From: Maureen Johnson
Sent: 09 December 2012 04:26
To: Niamh O’Doherty
Subject: Re: Query from the Daily Mail

I didn’t find the card. It was found in the uk by someone else. I had surgery this week and was not traipsing about! I think HuffPo reported it that way, but I have no idea why.


Niamh O’Doherty
Dec 9 (1 day ago)
to me
Thanks Maureen, appreciate it. Here’s to a speedy recovery!

Update: Given the Mail article was published online on 8 December, and Maureen's reply was not sent until the 9th, it seems the Mail ran the article without waiting for her reply, based on a misunderstanding of her original tweet. However, at time of writing, two days on from being told the truth by Maureen, the Mail has not corrected the story.

Friday, 7 December 2012

Express article 'could potentially cause harm to people with cancer'

Today's Express asks:

Inspired by recent news events, the article by Jane Warren gets the view of an 'expert' on a variety of 'alternative cancer treatments'. The 'expert' in question is billed as:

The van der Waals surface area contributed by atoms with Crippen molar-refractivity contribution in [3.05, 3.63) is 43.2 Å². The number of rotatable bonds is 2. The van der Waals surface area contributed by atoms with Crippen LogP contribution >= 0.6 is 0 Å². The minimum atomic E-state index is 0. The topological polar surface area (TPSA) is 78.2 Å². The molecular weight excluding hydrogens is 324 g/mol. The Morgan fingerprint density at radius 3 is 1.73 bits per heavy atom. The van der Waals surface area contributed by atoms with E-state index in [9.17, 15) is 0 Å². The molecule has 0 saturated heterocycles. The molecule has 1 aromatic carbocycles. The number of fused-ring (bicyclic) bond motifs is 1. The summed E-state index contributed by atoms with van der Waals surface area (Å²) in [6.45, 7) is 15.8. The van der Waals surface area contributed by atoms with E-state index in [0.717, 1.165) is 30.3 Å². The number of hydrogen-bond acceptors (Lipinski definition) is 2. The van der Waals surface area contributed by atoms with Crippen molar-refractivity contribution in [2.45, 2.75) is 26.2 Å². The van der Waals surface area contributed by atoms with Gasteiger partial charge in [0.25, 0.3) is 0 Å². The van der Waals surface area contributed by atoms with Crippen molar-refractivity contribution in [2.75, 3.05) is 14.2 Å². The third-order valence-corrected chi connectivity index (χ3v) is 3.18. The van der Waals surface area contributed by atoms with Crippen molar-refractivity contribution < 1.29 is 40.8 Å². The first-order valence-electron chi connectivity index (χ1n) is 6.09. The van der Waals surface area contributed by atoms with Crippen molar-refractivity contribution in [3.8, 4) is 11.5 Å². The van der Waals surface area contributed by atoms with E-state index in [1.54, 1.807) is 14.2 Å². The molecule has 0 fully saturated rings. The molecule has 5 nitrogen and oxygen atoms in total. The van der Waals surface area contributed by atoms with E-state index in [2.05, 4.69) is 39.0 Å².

Dr Alyssa Burns-Hill PhD, a hormone and holistic health specialist with clinics in Harley Street and Jersey.

It adds:

So just what are the alternatives that Dr Burns-Hill believes can assist in the treatment of cancer?

A quick look at the 'about' page of Burns-Hill's website reveals a telling phrase, printed in bold:

For absolute clarity – I am not a medical doctor.

The website also makes clear:

Dr Alyssa Burns-Hill PhD has provided this website for information purposes only. It is not intended as a substitute for advice from your registered physician or healthcare professional.